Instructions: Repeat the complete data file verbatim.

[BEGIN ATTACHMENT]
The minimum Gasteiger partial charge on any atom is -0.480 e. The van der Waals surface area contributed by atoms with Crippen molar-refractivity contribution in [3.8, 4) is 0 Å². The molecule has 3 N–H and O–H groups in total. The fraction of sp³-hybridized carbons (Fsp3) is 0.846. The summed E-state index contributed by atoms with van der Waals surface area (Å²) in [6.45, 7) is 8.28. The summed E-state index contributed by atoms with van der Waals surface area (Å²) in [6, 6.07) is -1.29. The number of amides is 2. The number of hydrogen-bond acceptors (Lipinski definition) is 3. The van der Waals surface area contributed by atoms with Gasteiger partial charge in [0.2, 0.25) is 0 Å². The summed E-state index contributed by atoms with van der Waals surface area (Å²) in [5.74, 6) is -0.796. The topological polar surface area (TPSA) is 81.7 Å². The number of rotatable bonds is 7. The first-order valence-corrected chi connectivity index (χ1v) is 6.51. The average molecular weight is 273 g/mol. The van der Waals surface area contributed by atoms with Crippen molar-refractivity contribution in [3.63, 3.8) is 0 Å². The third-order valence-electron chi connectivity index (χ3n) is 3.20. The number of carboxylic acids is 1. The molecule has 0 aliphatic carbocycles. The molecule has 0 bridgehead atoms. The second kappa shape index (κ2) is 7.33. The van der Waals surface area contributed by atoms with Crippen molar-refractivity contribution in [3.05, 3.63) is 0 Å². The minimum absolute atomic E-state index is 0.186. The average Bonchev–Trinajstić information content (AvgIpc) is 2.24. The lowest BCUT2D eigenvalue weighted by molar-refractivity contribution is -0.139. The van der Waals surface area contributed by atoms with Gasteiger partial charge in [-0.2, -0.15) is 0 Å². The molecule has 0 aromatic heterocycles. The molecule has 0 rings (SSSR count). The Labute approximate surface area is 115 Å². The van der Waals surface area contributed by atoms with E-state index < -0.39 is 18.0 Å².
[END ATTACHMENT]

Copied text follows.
The minimum Gasteiger partial charge on any atom is -0.480 e. The van der Waals surface area contributed by atoms with Crippen molar-refractivity contribution in [3.8, 4) is 0 Å². The molecule has 3 N–H and O–H groups in total. The fraction of sp³-hybridized carbons (Fsp3) is 0.846. The summed E-state index contributed by atoms with van der Waals surface area (Å²) in [6.45, 7) is 8.28. The summed E-state index contributed by atoms with van der Waals surface area (Å²) in [6, 6.07) is -1.29. The number of amides is 2. The number of hydrogen-bond acceptors (Lipinski definition) is 3. The van der Waals surface area contributed by atoms with Gasteiger partial charge in [0.2, 0.25) is 0 Å². The summed E-state index contributed by atoms with van der Waals surface area (Å²) in [5.74, 6) is -0.796. The topological polar surface area (TPSA) is 81.7 Å². The number of rotatable bonds is 7. The first-order valence-corrected chi connectivity index (χ1v) is 6.51. The average molecular weight is 273 g/mol. The van der Waals surface area contributed by atoms with Crippen molar-refractivity contribution in [3.63, 3.8) is 0 Å². The third-order valence-electron chi connectivity index (χ3n) is 3.20. The number of carboxylic acids is 1. The molecule has 0 aliphatic carbocycles. The molecule has 0 bridgehead atoms. The second kappa shape index (κ2) is 7.33. The van der Waals surface area contributed by atoms with Crippen molar-refractivity contribution in [3.05, 3.63) is 0 Å². The minimum absolute atomic E-state index is 0.186. The average Bonchev–Trinajstić information content (AvgIpc) is 2.24. The lowest BCUT2D eigenvalue weighted by molar-refractivity contribution is -0.139. The van der Waals surface area contributed by atoms with Gasteiger partial charge in [-0.2, -0.15) is 0 Å². The molecule has 0 aromatic heterocycles. The molecule has 0 rings (SSSR count). The Labute approximate surface area is 115 Å². The van der Waals surface area contributed by atoms with E-state index < -0.39 is 18.0 Å².